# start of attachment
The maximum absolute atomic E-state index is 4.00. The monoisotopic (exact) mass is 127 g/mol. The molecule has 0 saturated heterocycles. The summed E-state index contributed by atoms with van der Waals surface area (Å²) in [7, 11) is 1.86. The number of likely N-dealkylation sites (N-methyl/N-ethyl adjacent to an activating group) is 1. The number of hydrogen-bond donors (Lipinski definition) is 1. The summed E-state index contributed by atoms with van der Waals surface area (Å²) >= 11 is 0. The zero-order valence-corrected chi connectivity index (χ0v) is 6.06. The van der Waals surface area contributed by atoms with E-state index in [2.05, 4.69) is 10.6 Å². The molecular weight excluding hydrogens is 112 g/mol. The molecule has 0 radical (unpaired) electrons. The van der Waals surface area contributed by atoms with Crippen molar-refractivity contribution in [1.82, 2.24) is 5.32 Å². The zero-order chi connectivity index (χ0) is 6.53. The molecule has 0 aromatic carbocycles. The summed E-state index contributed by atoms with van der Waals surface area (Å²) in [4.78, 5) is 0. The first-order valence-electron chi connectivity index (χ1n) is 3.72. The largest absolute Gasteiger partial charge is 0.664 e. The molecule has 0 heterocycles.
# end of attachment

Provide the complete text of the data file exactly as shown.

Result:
The maximum absolute atomic E-state index is 4.00. The monoisotopic (exact) mass is 127 g/mol. The molecule has 0 saturated heterocycles. The summed E-state index contributed by atoms with van der Waals surface area (Å²) in [7, 11) is 1.86. The number of likely N-dealkylation sites (N-methyl/N-ethyl adjacent to an activating group) is 1. The number of hydrogen-bond donors (Lipinski definition) is 1. The summed E-state index contributed by atoms with van der Waals surface area (Å²) >= 11 is 0. The zero-order valence-corrected chi connectivity index (χ0v) is 6.06. The van der Waals surface area contributed by atoms with E-state index in [2.05, 4.69) is 10.6 Å². The molecular weight excluding hydrogens is 112 g/mol. The molecule has 0 radical (unpaired) electrons. The van der Waals surface area contributed by atoms with Crippen molar-refractivity contribution in [1.82, 2.24) is 5.32 Å². The zero-order chi connectivity index (χ0) is 6.53. The molecule has 0 aromatic carbocycles. The summed E-state index contributed by atoms with van der Waals surface area (Å²) in [4.78, 5) is 0. The first-order valence-electron chi connectivity index (χ1n) is 3.72. The largest absolute Gasteiger partial charge is 0.664 e. The molecule has 0 heterocycles.